NCPI – June 2018

The Namibian annual inflation rate edged up to 4.0% in June, following a rise in prices of 3.8% y/y recorded in May. Prices increased by 0.2% m/m. Of the twelve basket items, three saw a higher annual inflation rate than in the previous month, three remained unchanged, while six categories saw lower rates of price increases. Prices for goods increased by 3.8% y/y while prices for services increased by 4.2% y/y. The increase in prices for services was unchanged from the increase recorded in May, while goods inflation accelerated on an annual basis.

Transport, the third largest basket item, was the largest contributor to annual inflation, accounting for 1.0% of the total 4.0% annual inflation figure. Prices for transport rose 2.7% m/m and 7.2% y/y in June, up from the 0.9% m/m and 5.6% y/y figures seen in May. Prices related to the operation of personal transport equipment increased by 8.9% y/y in June, compared to the 6.2% y/y increase recorded in the preceding month. The price of both petrol and diesel increased by 60 cents per litre in June, contributing to the jump in the overall category. Price increases related to the purchases of vehicles and prices for public transportation services were relatively unchanged month-on-month and year-on-year.

The price of Brent Crude oil dropped by 6.9% on Wednesday to US$73.40 a barrel, the biggest daily decline in two years. The sell-off followed Libya’s announcement that it would boost supply by reopening four export terminals that had been closed since June. Oil prices have been volatile lately after the US has said that it would reinstate sanctions against Iran, a major producer. Wednesday’s decrease brings some relief as oil price increases has largely overshot expectations in 2018. This relief should filter through to Namibian consumers who have experienced a number of fuel price increases during the year. The decision not to increase fuel prices in July by the Ministry of Mines and Energy means that there are under-recoveries at the pumps at present. While fuel price increases towards the end of the year are expected, Wednesday’s decrease in the oil price may result in lower increases than what would otherwise be expected.

The Housing and utilities category was the second largest contributor to annual inflation, due to its large weighting in the basket. Price inflation for this category came in at 3.2% y/y, but remained relatively unchanged month-on-month. The regular maintenance and repair of dwellings subcategory recorded an increase in prices of 2.3% y/y, which is a somewhat slower rate of increase than the 2.6% y/y registered the previous month. Month-on-month, prices in this subcategory increased by 0.7%. The electricity, gas and other fuels subcategory recorded slower price increases for a third consecutive month at 4.9% y/y in June. The rest of the subcategories remained unchanged on both a monthly and annual basis.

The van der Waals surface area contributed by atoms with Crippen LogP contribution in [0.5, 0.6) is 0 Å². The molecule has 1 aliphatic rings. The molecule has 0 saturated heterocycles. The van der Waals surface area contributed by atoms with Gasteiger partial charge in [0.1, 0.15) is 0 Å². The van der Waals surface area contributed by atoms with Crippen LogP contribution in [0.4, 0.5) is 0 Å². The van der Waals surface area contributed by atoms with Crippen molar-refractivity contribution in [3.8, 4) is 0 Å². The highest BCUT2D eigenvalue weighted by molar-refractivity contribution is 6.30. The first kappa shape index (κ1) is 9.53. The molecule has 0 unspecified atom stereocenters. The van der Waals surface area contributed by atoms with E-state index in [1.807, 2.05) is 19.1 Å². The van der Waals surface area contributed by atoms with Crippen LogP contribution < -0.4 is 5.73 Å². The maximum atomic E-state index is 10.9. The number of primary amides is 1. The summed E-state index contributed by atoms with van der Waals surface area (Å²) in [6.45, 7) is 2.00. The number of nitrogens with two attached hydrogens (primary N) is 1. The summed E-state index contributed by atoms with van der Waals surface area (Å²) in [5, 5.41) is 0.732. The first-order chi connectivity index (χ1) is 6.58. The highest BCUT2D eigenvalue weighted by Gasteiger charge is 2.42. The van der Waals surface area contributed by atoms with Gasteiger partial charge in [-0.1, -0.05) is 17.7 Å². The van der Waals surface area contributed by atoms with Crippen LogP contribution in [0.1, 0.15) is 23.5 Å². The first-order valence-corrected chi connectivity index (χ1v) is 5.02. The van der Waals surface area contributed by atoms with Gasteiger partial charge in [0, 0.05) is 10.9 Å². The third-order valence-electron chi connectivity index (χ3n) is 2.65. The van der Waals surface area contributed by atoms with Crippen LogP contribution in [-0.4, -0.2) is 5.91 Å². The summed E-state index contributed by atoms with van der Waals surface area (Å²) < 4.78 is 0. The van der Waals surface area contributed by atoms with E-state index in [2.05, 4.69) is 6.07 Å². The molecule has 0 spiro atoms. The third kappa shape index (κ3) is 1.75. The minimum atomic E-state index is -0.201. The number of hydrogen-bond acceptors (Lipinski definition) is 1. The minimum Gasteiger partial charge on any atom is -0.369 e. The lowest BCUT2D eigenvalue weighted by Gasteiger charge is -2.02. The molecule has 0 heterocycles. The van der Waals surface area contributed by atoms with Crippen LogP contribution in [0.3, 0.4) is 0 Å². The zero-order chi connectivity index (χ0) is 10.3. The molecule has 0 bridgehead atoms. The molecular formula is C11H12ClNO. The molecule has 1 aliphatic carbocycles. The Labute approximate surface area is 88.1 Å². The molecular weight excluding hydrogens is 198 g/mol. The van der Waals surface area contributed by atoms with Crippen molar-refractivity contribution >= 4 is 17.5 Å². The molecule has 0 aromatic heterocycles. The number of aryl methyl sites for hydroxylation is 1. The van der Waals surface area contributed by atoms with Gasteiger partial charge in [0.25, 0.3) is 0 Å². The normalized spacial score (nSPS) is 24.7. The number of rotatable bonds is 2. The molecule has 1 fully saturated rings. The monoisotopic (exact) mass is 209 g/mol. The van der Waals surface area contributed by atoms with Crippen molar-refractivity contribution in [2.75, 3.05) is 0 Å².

Alcoholic beverages and tobacco, the fourth largest category, saw marginally slower price increases of 5.1% y/y and unchanged prices month-on-month. Prices of alcoholic beverages rose 5.3% y/y while tobacco prices increased by 4.1% y/y. Food inflation decelerated to 3.8% y/y in June from 3.9% y/y in May. Low food inflation, along with low rental price increases recorded in January, greatly contributed to maintaining the inflation rate at well below average levels for Namibia.

Namibian annual inflation at 4.0% has slowly been ticking up since April, and our expectations are that this trend will continue going forward. Most of June’s increase in the annual inflation figure was caused by the increase in the fuel price of 60 cents per litre. Second round effects will influence other basket items such as food in the coming months.

South African annual inflation came in at a surprising 4.4% in May, slowing somewhat from April’s reported 4.5%. The cumulative effects of increases in fuel prices and VAT was expected to push up the inflation figure.  As Namibia imports most of its inflation from South Africa, the fact that inflation remains in the lower half of the SARB’s target band is positive news for Namibian consumers given the current domestic economic challenges.

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